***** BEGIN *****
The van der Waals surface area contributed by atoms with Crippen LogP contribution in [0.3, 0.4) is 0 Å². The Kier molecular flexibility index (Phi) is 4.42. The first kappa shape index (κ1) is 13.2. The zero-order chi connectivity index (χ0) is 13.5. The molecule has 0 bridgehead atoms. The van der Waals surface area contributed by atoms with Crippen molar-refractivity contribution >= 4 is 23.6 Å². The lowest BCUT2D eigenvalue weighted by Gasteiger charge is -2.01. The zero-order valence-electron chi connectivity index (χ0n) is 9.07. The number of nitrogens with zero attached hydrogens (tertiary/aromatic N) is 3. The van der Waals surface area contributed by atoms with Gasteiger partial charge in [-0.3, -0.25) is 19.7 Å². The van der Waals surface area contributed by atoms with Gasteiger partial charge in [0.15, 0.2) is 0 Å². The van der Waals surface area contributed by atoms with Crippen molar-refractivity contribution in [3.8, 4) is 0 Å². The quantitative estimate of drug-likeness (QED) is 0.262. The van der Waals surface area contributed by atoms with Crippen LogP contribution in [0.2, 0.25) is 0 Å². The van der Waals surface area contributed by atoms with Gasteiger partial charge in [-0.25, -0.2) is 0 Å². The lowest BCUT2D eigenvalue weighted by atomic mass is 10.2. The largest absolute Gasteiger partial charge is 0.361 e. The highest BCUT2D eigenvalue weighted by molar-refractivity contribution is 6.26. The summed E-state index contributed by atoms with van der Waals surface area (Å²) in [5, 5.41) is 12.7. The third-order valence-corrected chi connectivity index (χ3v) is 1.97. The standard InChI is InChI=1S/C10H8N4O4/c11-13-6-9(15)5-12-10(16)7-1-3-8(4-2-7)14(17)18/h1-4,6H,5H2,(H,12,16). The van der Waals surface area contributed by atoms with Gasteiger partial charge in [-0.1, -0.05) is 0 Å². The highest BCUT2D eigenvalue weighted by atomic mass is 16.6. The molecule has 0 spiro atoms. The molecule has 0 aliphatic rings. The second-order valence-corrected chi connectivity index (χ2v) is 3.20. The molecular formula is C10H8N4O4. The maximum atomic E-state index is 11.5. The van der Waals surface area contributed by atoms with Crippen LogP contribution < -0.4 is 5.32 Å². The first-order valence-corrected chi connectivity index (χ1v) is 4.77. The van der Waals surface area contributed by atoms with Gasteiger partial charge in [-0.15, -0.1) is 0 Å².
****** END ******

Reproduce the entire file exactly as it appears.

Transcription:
The van der Waals surface area contributed by atoms with Crippen LogP contribution in [0.3, 0.4) is 0 Å². The Kier molecular flexibility index (Phi) is 4.42. The first kappa shape index (κ1) is 13.2. The zero-order chi connectivity index (χ0) is 13.5. The molecule has 0 bridgehead atoms. The van der Waals surface area contributed by atoms with Crippen molar-refractivity contribution >= 4 is 23.6 Å². The lowest BCUT2D eigenvalue weighted by Gasteiger charge is -2.01. The zero-order valence-electron chi connectivity index (χ0n) is 9.07. The number of nitrogens with zero attached hydrogens (tertiary/aromatic N) is 3. The van der Waals surface area contributed by atoms with Gasteiger partial charge in [-0.3, -0.25) is 19.7 Å². The van der Waals surface area contributed by atoms with Gasteiger partial charge in [0.15, 0.2) is 0 Å². The van der Waals surface area contributed by atoms with Crippen molar-refractivity contribution in [3.8, 4) is 0 Å². The quantitative estimate of drug-likeness (QED) is 0.262. The van der Waals surface area contributed by atoms with Crippen LogP contribution in [0.2, 0.25) is 0 Å². The van der Waals surface area contributed by atoms with Gasteiger partial charge in [-0.25, -0.2) is 0 Å². The lowest BCUT2D eigenvalue weighted by atomic mass is 10.2. The largest absolute Gasteiger partial charge is 0.361 e. The highest BCUT2D eigenvalue weighted by molar-refractivity contribution is 6.26. The summed E-state index contributed by atoms with van der Waals surface area (Å²) in [5, 5.41) is 12.7. The third-order valence-corrected chi connectivity index (χ3v) is 1.97. The standard InChI is InChI=1S/C10H8N4O4/c11-13-6-9(15)5-12-10(16)7-1-3-8(4-2-7)14(17)18/h1-4,6H,5H2,(H,12,16). The van der Waals surface area contributed by atoms with Gasteiger partial charge in [-0.1, -0.05) is 0 Å². The highest BCUT2D eigenvalue weighted by atomic mass is 16.6. The molecule has 0 spiro atoms. The molecule has 0 aliphatic rings. The second-order valence-corrected chi connectivity index (χ2v) is 3.20. The molecular formula is C10H8N4O4. The maximum atomic E-state index is 11.5. The van der Waals surface area contributed by atoms with Crippen LogP contribution < -0.4 is 5.32 Å². The first-order valence-corrected chi connectivity index (χ1v) is 4.77. The van der Waals surface area contributed by atoms with Gasteiger partial charge in [-0.15, -0.1) is 0 Å².